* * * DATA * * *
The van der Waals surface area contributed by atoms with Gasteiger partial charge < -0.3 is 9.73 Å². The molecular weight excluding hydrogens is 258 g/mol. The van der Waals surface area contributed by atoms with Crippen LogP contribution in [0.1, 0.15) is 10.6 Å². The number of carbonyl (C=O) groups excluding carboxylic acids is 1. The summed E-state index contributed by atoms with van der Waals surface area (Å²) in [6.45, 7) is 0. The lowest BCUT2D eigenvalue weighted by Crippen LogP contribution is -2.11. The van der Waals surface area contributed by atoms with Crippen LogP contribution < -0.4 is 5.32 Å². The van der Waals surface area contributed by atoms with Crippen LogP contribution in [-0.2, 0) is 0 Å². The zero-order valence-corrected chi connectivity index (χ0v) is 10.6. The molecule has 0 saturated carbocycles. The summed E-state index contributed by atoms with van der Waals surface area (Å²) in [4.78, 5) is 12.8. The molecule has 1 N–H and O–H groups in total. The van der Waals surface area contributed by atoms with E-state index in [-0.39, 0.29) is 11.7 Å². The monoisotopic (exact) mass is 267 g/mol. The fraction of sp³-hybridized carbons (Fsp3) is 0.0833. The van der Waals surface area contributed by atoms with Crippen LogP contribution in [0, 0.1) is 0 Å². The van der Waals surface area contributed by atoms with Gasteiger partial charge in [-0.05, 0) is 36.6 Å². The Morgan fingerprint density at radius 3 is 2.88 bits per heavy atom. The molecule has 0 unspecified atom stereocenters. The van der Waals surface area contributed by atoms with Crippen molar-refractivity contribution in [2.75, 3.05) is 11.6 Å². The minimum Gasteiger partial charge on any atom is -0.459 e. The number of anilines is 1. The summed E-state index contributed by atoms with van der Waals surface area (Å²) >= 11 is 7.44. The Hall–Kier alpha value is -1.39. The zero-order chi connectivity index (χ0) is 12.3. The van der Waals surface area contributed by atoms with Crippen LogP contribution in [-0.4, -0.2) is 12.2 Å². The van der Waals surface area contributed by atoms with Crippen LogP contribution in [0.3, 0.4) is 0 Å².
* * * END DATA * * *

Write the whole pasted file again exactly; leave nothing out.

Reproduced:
The van der Waals surface area contributed by atoms with Gasteiger partial charge < -0.3 is 9.73 Å². The molecular weight excluding hydrogens is 258 g/mol. The van der Waals surface area contributed by atoms with Crippen LogP contribution in [0.1, 0.15) is 10.6 Å². The number of carbonyl (C=O) groups excluding carboxylic acids is 1. The summed E-state index contributed by atoms with van der Waals surface area (Å²) in [6.45, 7) is 0. The lowest BCUT2D eigenvalue weighted by Crippen LogP contribution is -2.11. The van der Waals surface area contributed by atoms with Crippen LogP contribution < -0.4 is 5.32 Å². The van der Waals surface area contributed by atoms with Crippen LogP contribution in [-0.2, 0) is 0 Å². The zero-order valence-corrected chi connectivity index (χ0v) is 10.6. The molecule has 0 saturated carbocycles. The summed E-state index contributed by atoms with van der Waals surface area (Å²) in [4.78, 5) is 12.8. The molecule has 1 N–H and O–H groups in total. The van der Waals surface area contributed by atoms with E-state index in [-0.39, 0.29) is 11.7 Å². The monoisotopic (exact) mass is 267 g/mol. The fraction of sp³-hybridized carbons (Fsp3) is 0.0833. The van der Waals surface area contributed by atoms with Crippen LogP contribution in [0, 0.1) is 0 Å². The van der Waals surface area contributed by atoms with Gasteiger partial charge in [-0.05, 0) is 36.6 Å². The Morgan fingerprint density at radius 3 is 2.88 bits per heavy atom. The molecule has 0 unspecified atom stereocenters. The van der Waals surface area contributed by atoms with Crippen molar-refractivity contribution in [2.75, 3.05) is 11.6 Å². The minimum Gasteiger partial charge on any atom is -0.459 e. The number of anilines is 1. The summed E-state index contributed by atoms with van der Waals surface area (Å²) >= 11 is 7.44. The Hall–Kier alpha value is -1.39. The zero-order chi connectivity index (χ0) is 12.3. The van der Waals surface area contributed by atoms with Crippen LogP contribution in [-0.4, -0.2) is 12.2 Å². The van der Waals surface area contributed by atoms with Crippen LogP contribution in [0.3, 0.4) is 0 Å².